Effective leaders create structure that addresses the methods by which resources flow through the organization to accomplish work. Read Numbers 11:1-35.
When Moses couldn’t handle all of the responsibilities of leading Israel, God told him to enlist seventy qualified persons, empower them and allow them to help to carry the burden. Moses was overwhelmed and the people under-served so God took action. The existing system wasn’t working so He changed it. It wasn’t about “who’s the boss”, it was about who would serve the people.
There will be times every leader must take risks to further the mission. Read John 2:12-22.
Following His miracle at the wedding in Cana (Verses 1-11) Jesus traveled with His family and disciples to Jerusalem for the Passover celebration. Upon His arrival He went to the temple and became disturbed by the way religious leaders had allowed venders to turn the temple courts into a marketplace. Jesus’ passion for His Father’s house rose to the surface and He drove the vendors, cattle, and sheep from the courts and in the process tipped over the tables of the money changers and sent the coins flying onto the floor.
The ultimate test of any Christian leader’s willingness to obey God comes when obedience has a high cost to them personally. Read Matthew 26:36-46.
It is just hours before Jesus is arrested by the Jewish religious leaders, put on trial for trumped up charges and His physical death. He is spending these last hours with His disciples and also finding some time to be alone in prayer. They have eaten their final meal together and now in a remote garden, Jesus is alone with God His Father. During these private moments Jesus expressed His personal desire that the horrible agony of physical torture and death be removed from His future. In the ultimate statement of obedience to God Jesus said, “My Father, if it is not possible for this cup to be taken away unless I drink it, may Your will be done” (v. 42). Jesus was fully aware of what lay ahead but, professed His conviction that God’s will was best.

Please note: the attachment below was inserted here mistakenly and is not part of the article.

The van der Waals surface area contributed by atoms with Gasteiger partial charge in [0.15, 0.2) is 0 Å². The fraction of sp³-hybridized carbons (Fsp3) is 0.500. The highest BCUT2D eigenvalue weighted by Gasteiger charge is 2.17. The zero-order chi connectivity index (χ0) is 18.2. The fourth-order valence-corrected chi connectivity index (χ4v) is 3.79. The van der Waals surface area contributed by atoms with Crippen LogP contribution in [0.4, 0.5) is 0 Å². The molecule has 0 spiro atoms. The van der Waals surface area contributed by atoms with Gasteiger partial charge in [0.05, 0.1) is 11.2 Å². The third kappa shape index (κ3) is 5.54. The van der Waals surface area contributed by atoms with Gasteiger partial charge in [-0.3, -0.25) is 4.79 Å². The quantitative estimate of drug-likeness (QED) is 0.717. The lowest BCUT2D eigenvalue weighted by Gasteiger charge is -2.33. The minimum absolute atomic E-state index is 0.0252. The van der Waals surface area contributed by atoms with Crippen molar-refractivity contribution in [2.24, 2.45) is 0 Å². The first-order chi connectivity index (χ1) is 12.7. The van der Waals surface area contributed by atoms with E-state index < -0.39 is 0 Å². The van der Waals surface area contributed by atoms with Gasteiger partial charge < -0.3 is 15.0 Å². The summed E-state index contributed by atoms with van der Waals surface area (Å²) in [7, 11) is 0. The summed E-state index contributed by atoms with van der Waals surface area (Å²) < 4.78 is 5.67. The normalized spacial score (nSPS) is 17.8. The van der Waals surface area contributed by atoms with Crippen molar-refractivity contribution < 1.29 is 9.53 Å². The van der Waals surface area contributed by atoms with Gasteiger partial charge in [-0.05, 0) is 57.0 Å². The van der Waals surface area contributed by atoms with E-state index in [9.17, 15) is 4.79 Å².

A God-honoring leader’s life will demonstrate integrity, not hypocrisy. Read Matthew 23:1-36.
Jesus continued to prove He was the promised Messiah by daily giving additional information to His disciples and the crowds. At the same time, He became more and more at odds with the religious leaders of the day. These leaders had established positions of power and authority and had chosen to enforce only selected portions of the laws God had given through Moses and the prophets. The Pharisees did not match their personal actions to the known scriptures of the day and, in fact, twisted them for their own personal gain.
Tags: Confused Priorities, Demonstrating integrity, Enforcing only selected portions of the law, Hypocrisy, Impure Motives, Integrated ethics, Personal Gain, Standards to live by, Tensions are high, Two-faced behavior
Every leader needs someone who will give them wise counsel rather than a rebuke even when they need to vent. Read Matthew 11:1-6.
John the Baptist, Jesus’ cousin, had been imprisoned by King Herod for publicly holding him accountable for a moral failure. Prison stripped John’s inner circle of support from him and left him emotionally empty. John had a firm grip on his personal identity and mission; he knew he was called to prepare the people for Jesus’ message, but in a moment of weakness questioned Jesus’ identity. He sent his disciples to present his question to Jesus. Instead of reprimanding John for having doubts, Jesus provided the prophet with the information he needed to be strengthened and have his faith renewed.